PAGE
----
To understand the effects of the weapon, and assess the likelihood and scale of harm to civilians and take steps to mitigate this - militaries need to:

  • Assess and understand the scale of area effects in different configurations of use, and factor this into decisions around the choice of weapon systems. Many of these assessments can and should be made in advance of undertaking an attack;
  • Carefully assess different contexts of use to more fully understand the likely risk of harm to civilians - including direct, indirect and reverberating effects - so this can be weighed up and factored into decision-making in advance of an attack. Assessments need to be undertaken that can better inform targeting in dynamic situations, as well as in pre-planned strikes.

Most crucially, in situations where the conduct of hostilities cannot be taken outside of a populated area altogether, and explosive weapons are being considered for use in these contexts, it must be recognised that the heightened and significant risk of harm to civilians and damage to civilian objects requires a change in practice away from the use of explosive weapons in populated areas and towards strengthened protection of civilians in such situations.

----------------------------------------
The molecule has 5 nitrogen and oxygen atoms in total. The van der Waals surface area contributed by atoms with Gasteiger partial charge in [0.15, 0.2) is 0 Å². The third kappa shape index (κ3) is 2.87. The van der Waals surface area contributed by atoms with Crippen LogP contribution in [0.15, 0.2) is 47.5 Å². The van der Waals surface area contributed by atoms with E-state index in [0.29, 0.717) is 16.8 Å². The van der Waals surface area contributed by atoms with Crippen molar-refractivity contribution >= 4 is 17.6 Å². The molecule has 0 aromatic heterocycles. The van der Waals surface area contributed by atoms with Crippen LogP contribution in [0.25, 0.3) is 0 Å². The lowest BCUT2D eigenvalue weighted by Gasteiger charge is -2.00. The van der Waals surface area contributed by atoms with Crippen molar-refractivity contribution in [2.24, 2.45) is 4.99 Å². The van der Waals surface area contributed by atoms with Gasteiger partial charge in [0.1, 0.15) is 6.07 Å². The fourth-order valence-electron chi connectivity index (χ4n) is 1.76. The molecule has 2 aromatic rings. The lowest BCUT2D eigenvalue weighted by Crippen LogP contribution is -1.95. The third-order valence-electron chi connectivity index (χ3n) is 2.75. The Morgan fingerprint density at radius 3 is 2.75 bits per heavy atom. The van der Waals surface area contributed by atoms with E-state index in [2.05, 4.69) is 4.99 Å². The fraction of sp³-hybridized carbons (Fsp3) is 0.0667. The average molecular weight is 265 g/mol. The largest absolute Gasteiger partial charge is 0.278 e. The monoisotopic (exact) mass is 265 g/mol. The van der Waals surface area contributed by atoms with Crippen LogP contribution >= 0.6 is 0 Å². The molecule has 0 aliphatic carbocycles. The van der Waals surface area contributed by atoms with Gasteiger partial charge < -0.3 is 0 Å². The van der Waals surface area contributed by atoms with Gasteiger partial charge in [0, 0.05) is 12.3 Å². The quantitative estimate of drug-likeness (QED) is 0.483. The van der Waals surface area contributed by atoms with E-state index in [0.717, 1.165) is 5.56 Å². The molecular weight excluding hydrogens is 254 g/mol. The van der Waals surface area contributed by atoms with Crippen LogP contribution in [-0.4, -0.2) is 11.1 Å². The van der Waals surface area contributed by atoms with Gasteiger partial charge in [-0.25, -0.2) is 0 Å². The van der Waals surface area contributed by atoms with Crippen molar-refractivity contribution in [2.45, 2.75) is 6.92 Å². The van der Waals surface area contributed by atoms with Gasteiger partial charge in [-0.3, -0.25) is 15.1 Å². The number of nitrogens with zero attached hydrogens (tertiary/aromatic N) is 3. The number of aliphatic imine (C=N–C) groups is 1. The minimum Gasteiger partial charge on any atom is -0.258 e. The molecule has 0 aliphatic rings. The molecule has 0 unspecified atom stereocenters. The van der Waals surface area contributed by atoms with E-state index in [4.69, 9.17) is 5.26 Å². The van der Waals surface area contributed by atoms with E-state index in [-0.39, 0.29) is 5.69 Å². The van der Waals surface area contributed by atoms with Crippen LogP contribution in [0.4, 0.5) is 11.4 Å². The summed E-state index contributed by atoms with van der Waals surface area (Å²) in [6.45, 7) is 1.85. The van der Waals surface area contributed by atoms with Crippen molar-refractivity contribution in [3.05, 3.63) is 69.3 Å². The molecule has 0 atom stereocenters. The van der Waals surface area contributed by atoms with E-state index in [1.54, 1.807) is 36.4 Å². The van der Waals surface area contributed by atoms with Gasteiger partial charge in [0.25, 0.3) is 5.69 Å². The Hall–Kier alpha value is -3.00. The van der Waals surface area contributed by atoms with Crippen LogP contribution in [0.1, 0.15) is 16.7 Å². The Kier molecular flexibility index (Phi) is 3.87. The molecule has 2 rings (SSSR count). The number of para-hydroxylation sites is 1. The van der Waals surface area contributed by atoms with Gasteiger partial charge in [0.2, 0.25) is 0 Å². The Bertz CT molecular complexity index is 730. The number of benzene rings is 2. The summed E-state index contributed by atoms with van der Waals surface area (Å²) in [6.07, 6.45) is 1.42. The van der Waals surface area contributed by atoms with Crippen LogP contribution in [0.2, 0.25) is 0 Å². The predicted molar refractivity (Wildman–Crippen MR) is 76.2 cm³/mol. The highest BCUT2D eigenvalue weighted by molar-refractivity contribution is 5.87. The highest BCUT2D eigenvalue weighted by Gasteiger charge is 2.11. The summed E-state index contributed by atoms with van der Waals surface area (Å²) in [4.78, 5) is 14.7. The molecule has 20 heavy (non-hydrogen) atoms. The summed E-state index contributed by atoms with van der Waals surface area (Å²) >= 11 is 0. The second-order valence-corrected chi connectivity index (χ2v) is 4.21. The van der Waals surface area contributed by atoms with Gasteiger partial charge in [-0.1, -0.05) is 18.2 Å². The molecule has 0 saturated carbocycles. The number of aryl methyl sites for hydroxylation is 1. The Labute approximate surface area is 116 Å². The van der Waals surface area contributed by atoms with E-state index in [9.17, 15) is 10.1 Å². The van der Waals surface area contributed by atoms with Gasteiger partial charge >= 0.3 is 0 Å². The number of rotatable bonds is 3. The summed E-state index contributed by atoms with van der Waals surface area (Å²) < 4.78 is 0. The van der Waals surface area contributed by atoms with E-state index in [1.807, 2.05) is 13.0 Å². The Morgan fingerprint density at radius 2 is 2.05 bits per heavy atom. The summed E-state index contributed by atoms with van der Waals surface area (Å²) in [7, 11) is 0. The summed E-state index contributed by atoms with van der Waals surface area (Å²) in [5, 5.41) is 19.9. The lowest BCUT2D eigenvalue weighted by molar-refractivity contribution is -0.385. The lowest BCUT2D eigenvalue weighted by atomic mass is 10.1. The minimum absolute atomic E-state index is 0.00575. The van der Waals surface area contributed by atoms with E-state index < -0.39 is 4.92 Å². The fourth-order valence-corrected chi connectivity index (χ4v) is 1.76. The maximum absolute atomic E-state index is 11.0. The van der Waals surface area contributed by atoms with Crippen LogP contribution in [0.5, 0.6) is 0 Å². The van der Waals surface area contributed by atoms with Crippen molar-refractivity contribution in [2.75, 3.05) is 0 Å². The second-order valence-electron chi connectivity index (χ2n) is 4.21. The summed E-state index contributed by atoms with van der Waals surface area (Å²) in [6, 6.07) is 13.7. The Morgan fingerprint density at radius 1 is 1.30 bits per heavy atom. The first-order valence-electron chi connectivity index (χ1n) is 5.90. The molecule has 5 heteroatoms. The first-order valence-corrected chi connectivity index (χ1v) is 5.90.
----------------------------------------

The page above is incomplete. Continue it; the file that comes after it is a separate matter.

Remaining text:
Image: © Thaer Mohammad/MSF

A threshold needs to be set where there is an established presumption of non-use when the use of an explosive weapon will produce wide area effects - i.e. effects that will likely extend beyond, or occur outside, the intended target, thus affecting the civilian population. Such a requirement should be embedded in a commitment in the political declaration, and be a key requirement at a national operational level, driven by building greater understanding of the area effects of weapons and specific contexts of use, and fuller understandings of the scale and likelihood of harm to civilians based on data.

Article 36 is a specialist non-profit organisation, focused on reducing harm from weapons.